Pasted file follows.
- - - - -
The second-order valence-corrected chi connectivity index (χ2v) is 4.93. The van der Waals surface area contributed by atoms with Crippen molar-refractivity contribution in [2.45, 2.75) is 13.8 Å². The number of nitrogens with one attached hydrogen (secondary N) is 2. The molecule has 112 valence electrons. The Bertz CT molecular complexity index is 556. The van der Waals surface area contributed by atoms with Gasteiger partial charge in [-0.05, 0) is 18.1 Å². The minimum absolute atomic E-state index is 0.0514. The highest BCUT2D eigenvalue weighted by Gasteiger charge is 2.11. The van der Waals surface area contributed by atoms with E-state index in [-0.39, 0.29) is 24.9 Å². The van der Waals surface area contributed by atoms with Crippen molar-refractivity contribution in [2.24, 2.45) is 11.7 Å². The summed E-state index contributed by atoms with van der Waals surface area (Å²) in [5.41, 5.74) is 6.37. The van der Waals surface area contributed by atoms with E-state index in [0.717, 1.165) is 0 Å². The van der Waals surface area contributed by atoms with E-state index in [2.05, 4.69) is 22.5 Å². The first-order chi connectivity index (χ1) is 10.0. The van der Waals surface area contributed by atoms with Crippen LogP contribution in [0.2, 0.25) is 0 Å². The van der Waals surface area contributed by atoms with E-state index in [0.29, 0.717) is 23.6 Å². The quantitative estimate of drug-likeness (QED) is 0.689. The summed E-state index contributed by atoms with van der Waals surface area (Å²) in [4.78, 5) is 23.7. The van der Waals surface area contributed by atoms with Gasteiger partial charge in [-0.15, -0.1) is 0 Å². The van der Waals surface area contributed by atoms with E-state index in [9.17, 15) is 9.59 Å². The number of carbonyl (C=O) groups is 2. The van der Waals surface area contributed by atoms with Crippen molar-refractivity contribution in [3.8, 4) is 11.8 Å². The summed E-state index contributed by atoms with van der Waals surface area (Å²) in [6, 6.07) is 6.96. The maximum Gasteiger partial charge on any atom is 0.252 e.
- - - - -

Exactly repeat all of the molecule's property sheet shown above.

The second-order valence-corrected chi connectivity index (χ2v) is 4.93. The van der Waals surface area contributed by atoms with Crippen molar-refractivity contribution in [2.45, 2.75) is 13.8 Å². The number of nitrogens with one attached hydrogen (secondary N) is 2. The molecule has 112 valence electrons. The Bertz CT molecular complexity index is 556. The van der Waals surface area contributed by atoms with Gasteiger partial charge in [-0.05, 0) is 18.1 Å². The minimum absolute atomic E-state index is 0.0514. The highest BCUT2D eigenvalue weighted by Gasteiger charge is 2.11. The van der Waals surface area contributed by atoms with E-state index in [-0.39, 0.29) is 24.9 Å². The van der Waals surface area contributed by atoms with Crippen molar-refractivity contribution in [2.24, 2.45) is 11.7 Å². The summed E-state index contributed by atoms with van der Waals surface area (Å²) in [5.41, 5.74) is 6.37. The van der Waals surface area contributed by atoms with E-state index in [0.717, 1.165) is 0 Å². The van der Waals surface area contributed by atoms with E-state index in [2.05, 4.69) is 22.5 Å². The first-order chi connectivity index (χ1) is 10.0. The van der Waals surface area contributed by atoms with Crippen LogP contribution in [0.2, 0.25) is 0 Å². The van der Waals surface area contributed by atoms with E-state index in [0.29, 0.717) is 23.6 Å². The quantitative estimate of drug-likeness (QED) is 0.689. The summed E-state index contributed by atoms with van der Waals surface area (Å²) in [4.78, 5) is 23.7. The van der Waals surface area contributed by atoms with Gasteiger partial charge in [-0.15, -0.1) is 0 Å². The van der Waals surface area contributed by atoms with E-state index in [9.17, 15) is 9.59 Å². The number of carbonyl (C=O) groups is 2. The van der Waals surface area contributed by atoms with Crippen molar-refractivity contribution in [3.8, 4) is 11.8 Å². The summed E-state index contributed by atoms with van der Waals surface area (Å²) in [6, 6.07) is 6.96. The maximum Gasteiger partial charge on any atom is 0.252 e.